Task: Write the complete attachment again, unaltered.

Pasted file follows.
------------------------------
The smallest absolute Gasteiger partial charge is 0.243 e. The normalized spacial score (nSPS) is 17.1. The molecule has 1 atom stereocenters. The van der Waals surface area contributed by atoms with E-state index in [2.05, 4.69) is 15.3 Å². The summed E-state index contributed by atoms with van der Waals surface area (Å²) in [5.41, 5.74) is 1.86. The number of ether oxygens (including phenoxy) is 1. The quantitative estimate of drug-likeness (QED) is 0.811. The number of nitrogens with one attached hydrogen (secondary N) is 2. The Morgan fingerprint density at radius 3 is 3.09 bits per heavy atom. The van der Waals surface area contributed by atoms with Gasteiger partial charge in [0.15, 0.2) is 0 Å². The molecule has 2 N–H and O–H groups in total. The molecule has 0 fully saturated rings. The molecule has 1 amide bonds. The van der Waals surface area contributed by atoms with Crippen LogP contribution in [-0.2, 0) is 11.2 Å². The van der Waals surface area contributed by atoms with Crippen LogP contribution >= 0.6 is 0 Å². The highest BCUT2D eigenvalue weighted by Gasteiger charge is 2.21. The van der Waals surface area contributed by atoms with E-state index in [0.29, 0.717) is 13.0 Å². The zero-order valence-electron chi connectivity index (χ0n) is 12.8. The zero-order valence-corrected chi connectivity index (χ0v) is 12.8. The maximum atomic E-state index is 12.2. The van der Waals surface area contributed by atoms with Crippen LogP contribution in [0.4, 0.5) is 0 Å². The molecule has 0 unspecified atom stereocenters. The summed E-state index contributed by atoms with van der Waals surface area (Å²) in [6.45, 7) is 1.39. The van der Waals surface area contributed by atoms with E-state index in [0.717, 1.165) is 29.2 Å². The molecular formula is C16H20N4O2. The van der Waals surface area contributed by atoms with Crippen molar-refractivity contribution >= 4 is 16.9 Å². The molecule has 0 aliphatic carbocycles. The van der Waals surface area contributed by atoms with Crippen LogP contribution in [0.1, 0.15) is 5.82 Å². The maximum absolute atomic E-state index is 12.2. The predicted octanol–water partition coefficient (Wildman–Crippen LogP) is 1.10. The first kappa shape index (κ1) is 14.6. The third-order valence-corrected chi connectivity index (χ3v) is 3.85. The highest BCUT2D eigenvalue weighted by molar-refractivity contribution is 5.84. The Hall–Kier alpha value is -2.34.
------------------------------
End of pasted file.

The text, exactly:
The smallest absolute Gasteiger partial charge is 0.243 e. The normalized spacial score (nSPS) is 17.1. The molecule has 1 atom stereocenters. The van der Waals surface area contributed by atoms with E-state index in [2.05, 4.69) is 15.3 Å². The summed E-state index contributed by atoms with van der Waals surface area (Å²) in [5.41, 5.74) is 1.86. The number of ether oxygens (including phenoxy) is 1. The quantitative estimate of drug-likeness (QED) is 0.811. The number of nitrogens with one attached hydrogen (secondary N) is 2. The Morgan fingerprint density at radius 3 is 3.09 bits per heavy atom. The van der Waals surface area contributed by atoms with Gasteiger partial charge in [0.15, 0.2) is 0 Å². The molecule has 2 N–H and O–H groups in total. The molecule has 0 fully saturated rings. The molecule has 1 amide bonds. The van der Waals surface area contributed by atoms with Crippen LogP contribution in [-0.2, 0) is 11.2 Å². The van der Waals surface area contributed by atoms with Crippen LogP contribution >= 0.6 is 0 Å². The highest BCUT2D eigenvalue weighted by Gasteiger charge is 2.21. The van der Waals surface area contributed by atoms with E-state index in [0.29, 0.717) is 13.0 Å². The zero-order valence-electron chi connectivity index (χ0n) is 12.8. The zero-order valence-corrected chi connectivity index (χ0v) is 12.8. The maximum atomic E-state index is 12.2. The van der Waals surface area contributed by atoms with Crippen LogP contribution in [0.4, 0.5) is 0 Å². The molecule has 0 unspecified atom stereocenters. The summed E-state index contributed by atoms with van der Waals surface area (Å²) in [6.45, 7) is 1.39. The van der Waals surface area contributed by atoms with E-state index in [0.717, 1.165) is 29.2 Å². The molecular formula is C16H20N4O2. The van der Waals surface area contributed by atoms with Crippen molar-refractivity contribution >= 4 is 16.9 Å². The molecule has 0 aliphatic carbocycles. The van der Waals surface area contributed by atoms with Crippen LogP contribution in [0.1, 0.15) is 5.82 Å². The maximum absolute atomic E-state index is 12.2. The predicted octanol–water partition coefficient (Wildman–Crippen LogP) is 1.10. The first kappa shape index (κ1) is 14.6. The third-order valence-corrected chi connectivity index (χ3v) is 3.85. The highest BCUT2D eigenvalue weighted by molar-refractivity contribution is 5.84. The Hall–Kier alpha value is -2.34.